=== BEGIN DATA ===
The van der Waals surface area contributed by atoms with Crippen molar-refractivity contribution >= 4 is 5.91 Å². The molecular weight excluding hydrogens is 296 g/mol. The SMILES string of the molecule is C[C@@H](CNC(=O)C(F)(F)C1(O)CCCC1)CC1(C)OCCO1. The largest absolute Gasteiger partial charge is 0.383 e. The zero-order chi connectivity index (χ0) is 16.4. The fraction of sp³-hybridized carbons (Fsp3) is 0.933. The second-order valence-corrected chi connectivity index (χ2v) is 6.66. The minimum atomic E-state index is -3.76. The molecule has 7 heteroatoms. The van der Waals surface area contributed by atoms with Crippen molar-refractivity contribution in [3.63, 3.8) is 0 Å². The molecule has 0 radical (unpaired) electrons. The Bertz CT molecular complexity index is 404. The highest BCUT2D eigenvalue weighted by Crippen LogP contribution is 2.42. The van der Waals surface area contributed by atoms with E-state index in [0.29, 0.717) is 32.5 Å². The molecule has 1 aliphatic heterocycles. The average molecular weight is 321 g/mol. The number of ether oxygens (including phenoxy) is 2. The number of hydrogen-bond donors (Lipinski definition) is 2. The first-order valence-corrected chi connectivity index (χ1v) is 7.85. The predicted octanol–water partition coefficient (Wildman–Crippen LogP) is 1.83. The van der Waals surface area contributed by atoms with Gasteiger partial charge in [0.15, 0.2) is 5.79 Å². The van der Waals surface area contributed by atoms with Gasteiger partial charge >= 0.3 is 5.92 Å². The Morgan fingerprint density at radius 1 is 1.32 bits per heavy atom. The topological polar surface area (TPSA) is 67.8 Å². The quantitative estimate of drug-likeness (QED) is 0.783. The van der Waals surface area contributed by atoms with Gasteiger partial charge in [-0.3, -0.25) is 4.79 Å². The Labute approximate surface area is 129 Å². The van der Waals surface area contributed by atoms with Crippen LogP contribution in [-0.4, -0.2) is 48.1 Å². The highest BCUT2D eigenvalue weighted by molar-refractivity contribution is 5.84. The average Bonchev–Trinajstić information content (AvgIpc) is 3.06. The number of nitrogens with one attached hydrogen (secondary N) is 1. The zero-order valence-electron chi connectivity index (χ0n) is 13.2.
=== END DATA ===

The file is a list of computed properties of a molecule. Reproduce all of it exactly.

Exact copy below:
The van der Waals surface area contributed by atoms with Crippen molar-refractivity contribution >= 4 is 5.91 Å². The molecular weight excluding hydrogens is 296 g/mol. The SMILES string of the molecule is C[C@@H](CNC(=O)C(F)(F)C1(O)CCCC1)CC1(C)OCCO1. The largest absolute Gasteiger partial charge is 0.383 e. The zero-order chi connectivity index (χ0) is 16.4. The fraction of sp³-hybridized carbons (Fsp3) is 0.933. The second-order valence-corrected chi connectivity index (χ2v) is 6.66. The minimum atomic E-state index is -3.76. The molecule has 7 heteroatoms. The van der Waals surface area contributed by atoms with Crippen molar-refractivity contribution in [3.63, 3.8) is 0 Å². The molecule has 0 radical (unpaired) electrons. The Bertz CT molecular complexity index is 404. The highest BCUT2D eigenvalue weighted by Crippen LogP contribution is 2.42. The van der Waals surface area contributed by atoms with E-state index in [0.29, 0.717) is 32.5 Å². The molecule has 1 aliphatic heterocycles. The average molecular weight is 321 g/mol. The number of ether oxygens (including phenoxy) is 2. The number of hydrogen-bond donors (Lipinski definition) is 2. The first-order valence-corrected chi connectivity index (χ1v) is 7.85. The predicted octanol–water partition coefficient (Wildman–Crippen LogP) is 1.83. The van der Waals surface area contributed by atoms with Gasteiger partial charge in [0.15, 0.2) is 5.79 Å². The van der Waals surface area contributed by atoms with Gasteiger partial charge >= 0.3 is 5.92 Å². The Morgan fingerprint density at radius 1 is 1.32 bits per heavy atom. The topological polar surface area (TPSA) is 67.8 Å². The quantitative estimate of drug-likeness (QED) is 0.783. The van der Waals surface area contributed by atoms with Gasteiger partial charge in [-0.3, -0.25) is 4.79 Å². The Labute approximate surface area is 129 Å². The van der Waals surface area contributed by atoms with Crippen LogP contribution in [-0.4, -0.2) is 48.1 Å². The highest BCUT2D eigenvalue weighted by molar-refractivity contribution is 5.84. The average Bonchev–Trinajstić information content (AvgIpc) is 3.06. The number of nitrogens with one attached hydrogen (secondary N) is 1. The zero-order valence-electron chi connectivity index (χ0n) is 13.2.